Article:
The Impact of Policy Work on Employability Skills in the Policy Project Connected to the Criminal Appeals Clinic at the Open University




The impact of policy work in allowing students to obtain skills in case work should not be understated.  At the Open University (OU) one of our modules on our law degree incorporates clinical legal education.  The Criminal Justice Clinic (CJC) is a digital clinic that sits within that.  The purpose of the CJC is to assist clients that state they have been wrongly convicted of serious criminal offences and are serving long sentences in prison.  It aims to assist with social justice and provide students with professional skills.  Students research and advise on live criminal cases under the supervision of a solicitor.  They apply legal principles to determine whether there are any grounds for an appeal to be made.  Students have full access to case papers.  It is an innovative project as it aims to teach students legal professional skills working on difficult cases in a digital only setting.  

Last year we set up a system where students undertake a policy project before commencing work in the clinic.  This assists them with acquiring the skills that they need when they work on live criminal cases and helps them understand the background to what they are doing.  Students were split into groups and given a policy project to look at and at the end they provided a report. They worked collaboratively to do so and needed to complete the project within a specific time frame. This paper looks at the practicalities of doing such a project digitally and considers the impact on employability skills.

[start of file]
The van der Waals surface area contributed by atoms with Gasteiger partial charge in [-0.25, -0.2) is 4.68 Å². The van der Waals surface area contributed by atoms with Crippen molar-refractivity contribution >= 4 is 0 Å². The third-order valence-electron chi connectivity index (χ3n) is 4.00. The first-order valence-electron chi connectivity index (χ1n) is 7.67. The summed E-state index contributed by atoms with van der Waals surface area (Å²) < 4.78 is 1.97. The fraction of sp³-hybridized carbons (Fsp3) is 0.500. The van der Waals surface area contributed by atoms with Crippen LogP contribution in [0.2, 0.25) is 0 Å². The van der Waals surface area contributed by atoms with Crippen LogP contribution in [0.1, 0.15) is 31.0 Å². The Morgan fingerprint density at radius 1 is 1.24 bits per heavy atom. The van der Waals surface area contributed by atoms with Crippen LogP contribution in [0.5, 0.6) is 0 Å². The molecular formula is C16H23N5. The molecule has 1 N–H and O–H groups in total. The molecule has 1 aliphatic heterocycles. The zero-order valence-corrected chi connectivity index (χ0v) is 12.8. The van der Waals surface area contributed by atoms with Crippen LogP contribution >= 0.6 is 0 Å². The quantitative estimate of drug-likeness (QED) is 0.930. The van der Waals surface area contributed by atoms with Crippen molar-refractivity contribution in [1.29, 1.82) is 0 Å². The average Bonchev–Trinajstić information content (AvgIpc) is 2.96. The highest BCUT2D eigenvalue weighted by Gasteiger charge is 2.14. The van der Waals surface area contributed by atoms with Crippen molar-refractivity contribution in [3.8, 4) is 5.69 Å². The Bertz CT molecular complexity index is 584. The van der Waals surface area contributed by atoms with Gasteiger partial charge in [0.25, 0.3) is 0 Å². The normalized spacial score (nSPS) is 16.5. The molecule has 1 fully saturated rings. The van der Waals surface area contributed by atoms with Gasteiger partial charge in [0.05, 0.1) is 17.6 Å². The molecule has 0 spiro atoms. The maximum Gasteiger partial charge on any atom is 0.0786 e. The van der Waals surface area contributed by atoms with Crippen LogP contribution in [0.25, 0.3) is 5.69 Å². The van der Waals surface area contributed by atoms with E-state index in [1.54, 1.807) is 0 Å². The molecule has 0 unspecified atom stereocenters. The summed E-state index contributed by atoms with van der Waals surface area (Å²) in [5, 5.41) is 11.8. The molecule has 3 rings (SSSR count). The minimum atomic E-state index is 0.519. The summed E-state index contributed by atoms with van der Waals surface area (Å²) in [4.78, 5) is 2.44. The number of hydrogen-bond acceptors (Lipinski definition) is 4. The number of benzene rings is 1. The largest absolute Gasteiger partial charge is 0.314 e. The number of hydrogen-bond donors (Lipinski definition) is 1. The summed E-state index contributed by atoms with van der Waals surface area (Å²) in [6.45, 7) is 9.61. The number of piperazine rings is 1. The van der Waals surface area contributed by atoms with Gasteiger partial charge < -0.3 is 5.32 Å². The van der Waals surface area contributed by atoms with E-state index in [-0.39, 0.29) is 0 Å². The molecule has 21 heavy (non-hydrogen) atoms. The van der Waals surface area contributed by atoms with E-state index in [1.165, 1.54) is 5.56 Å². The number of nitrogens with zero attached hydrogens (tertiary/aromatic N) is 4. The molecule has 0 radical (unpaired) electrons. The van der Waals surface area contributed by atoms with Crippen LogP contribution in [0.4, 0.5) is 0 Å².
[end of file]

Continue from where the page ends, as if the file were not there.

Author Biographies

Emma Curryer, The Open University

Emma Curryer is a Head of Department and Lecturer in Law within the Open University Law School. A qualified solicitor, former prosecutor and a Senior Fellow of Advance HE  Emma has designed, manages and supervises the Criminal Justice Clinic.  This is an online clinic that provides an opportunity for students to work collaboratively in a professional pracrice environemen advising on live criminal appeal cases. Emma’s research interests include criminal law, with particular interest in the concept of justice, heritage and justice in the ancient world and literature.  Her scholarship covers employability and online teaching particularly within clinical legal education, with a focus on the effects of vicarious trauma in the legal profession.

Carol Edwards, The Open University

Carol Edwards is a Senior Lecturer in Law and Student Experience Manager within the Open University Law School. She is a Senior Fellow of the HEA. Much of Carol’s work is focused on the development and induction of associate lecturers.

Carol’s research interests include tackling student isolation via such programmes as online mentoring and the Law School Belonging Project. She is also actively involved in scholarship relating to employability, online teaching pedagogy and supporting armed forces veterans. Before joining the OU Carol worked in further education and is still actively involved in the quality management of Open Access courses.